NHS England has called for Southend Clinical Commissioning Group placed in special measures after it ran up a £7million deficit.

The government body says it wants to work closely with the group after it revealed it expected to have the huge shortfall by the end of the financial year.

Rachel Webb, locality director for NHS England Midlands and East, said: “NHS England Midlands and East has made an application to place NHS Southend Clinical Commissioning Group into special measures.

“If approved, this will put additional support in place for the CCG to help make the improvements required.”

In response, Ian Stidston, Accountable Officer at NHS Southend CCG, said: “NHS Southend Clinical Commissioning Group is not currently in special measures. Within Southend we continue to face significant financial challenges, with an on-going rise in demand for services and the associated increase in costs.

"At the beginning of this financial year, in order to meet our financial plan, we identified that we needed to make savings in excess of £18.2 million. As of this month we have identified a risk of £7m within this financial year."

Mr Stidston added: “We have been completely transparent with both our local population and NHS England over the past few years about our increasing financial challenges. NHS England has now expressed a view that we should work more closely together, with NHS England offering additional support to identify potential solutions to these challenges.

“In order to facilitate this, NHS England has made an application to place NHS Southend CCG in special measures. If approved, this would also provide assurance that our agreed action plans are effective and achievable.”

The group has consistently failed to meet targets across a range of services.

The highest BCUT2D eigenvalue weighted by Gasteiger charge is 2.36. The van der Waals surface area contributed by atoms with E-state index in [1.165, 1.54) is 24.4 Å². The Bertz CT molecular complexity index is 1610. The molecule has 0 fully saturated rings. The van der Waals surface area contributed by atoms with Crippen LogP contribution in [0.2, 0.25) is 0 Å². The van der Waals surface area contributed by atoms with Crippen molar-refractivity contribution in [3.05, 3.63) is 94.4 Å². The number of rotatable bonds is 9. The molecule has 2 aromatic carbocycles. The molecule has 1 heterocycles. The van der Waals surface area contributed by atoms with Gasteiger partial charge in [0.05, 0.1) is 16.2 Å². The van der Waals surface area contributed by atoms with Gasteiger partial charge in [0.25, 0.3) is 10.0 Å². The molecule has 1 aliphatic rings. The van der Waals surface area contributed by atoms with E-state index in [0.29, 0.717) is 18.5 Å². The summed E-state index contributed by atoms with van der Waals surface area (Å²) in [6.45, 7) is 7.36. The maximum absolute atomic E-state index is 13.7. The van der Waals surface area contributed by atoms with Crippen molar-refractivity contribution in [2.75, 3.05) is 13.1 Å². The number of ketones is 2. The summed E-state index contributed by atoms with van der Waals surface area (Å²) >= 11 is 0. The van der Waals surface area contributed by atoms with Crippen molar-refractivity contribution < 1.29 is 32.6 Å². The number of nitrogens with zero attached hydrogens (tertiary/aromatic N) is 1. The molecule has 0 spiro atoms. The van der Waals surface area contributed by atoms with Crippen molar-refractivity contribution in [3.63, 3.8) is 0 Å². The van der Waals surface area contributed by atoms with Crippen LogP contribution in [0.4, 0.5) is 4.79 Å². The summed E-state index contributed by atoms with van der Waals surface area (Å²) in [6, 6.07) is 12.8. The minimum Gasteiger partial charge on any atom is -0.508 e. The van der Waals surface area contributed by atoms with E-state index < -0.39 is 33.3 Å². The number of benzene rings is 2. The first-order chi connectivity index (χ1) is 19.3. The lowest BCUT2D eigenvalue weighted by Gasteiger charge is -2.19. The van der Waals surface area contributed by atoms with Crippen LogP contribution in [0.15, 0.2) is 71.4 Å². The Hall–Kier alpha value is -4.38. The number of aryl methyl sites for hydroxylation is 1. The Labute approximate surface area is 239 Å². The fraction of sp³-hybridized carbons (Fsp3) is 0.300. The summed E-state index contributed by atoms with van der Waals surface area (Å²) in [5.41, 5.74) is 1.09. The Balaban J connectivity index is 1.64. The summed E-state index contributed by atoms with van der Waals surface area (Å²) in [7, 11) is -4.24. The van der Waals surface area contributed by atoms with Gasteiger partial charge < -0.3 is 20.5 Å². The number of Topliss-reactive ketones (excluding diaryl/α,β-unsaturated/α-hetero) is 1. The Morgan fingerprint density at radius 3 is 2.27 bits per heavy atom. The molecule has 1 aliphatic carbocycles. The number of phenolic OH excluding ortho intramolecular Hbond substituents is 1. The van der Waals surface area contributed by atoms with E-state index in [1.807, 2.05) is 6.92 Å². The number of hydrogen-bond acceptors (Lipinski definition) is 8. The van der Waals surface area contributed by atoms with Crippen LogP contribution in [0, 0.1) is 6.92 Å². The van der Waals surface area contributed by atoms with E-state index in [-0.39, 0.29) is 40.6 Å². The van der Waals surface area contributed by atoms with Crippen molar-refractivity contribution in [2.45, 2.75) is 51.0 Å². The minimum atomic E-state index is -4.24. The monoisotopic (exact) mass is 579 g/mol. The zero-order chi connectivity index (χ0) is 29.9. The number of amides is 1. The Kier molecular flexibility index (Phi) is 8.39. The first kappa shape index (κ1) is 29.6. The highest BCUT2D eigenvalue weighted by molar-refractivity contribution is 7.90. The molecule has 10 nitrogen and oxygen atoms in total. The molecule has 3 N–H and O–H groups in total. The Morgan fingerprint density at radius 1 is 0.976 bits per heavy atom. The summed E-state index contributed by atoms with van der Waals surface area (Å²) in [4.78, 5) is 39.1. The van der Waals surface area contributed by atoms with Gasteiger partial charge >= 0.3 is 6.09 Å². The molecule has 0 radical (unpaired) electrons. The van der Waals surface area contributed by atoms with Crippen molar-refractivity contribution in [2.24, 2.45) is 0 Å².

A performance report revealed four-hour A&E waiting targets were missed, with just 91.5 per cent of patients being seen against a 95 per cent target.

Cancer treatment waiting times were also missed and a “lack of alternative provision for respiratory patients” had lead to a high number of sick patients ending up in A&E.

The report by Michelle Angell, assistant director of performance and governance, for the clinical commission group’s governing body, said: “The achievement of national and local performance indicators in Southend is currently challenging with local delivery reflecting the national picture.

“The CCG are actively working with community, mental health and acute providers to improve the quality of services delivered and performance across all areas for the benefit of patients.”

It added: “Many of the areas where performance is below target are proving very difficult to move in a positive direction.

“This reflects the fact that many of the pressures are system wide. However, action plans are being reviewed over the period between meetings to enable a realistic assessment of the necessary steps to improvement to be made. “

It added: “Performance will continue to be monitored closely and both clinical and non-clinical leadership will form a key element in ongoing performance management.”

Six beds which had been closed due to staff shortages on Paglesham ward in Southend Hospital would be reopened in time for winter.

The report said ambulance response times “continue to be below standard”.

Plans to rectify the problem “had not been achieved”.

The report said this was due to a high number of “red” callouts and increased 111 calls.

Difficulties in handover times at hospital also impacted the service.

The group came under fire last month after Dr José Garcia Lobera, clinical lead for the group, referred to those affected by a range of cuts to services, including fertility treatment as “collateral damage”.

He later apologised for using the term.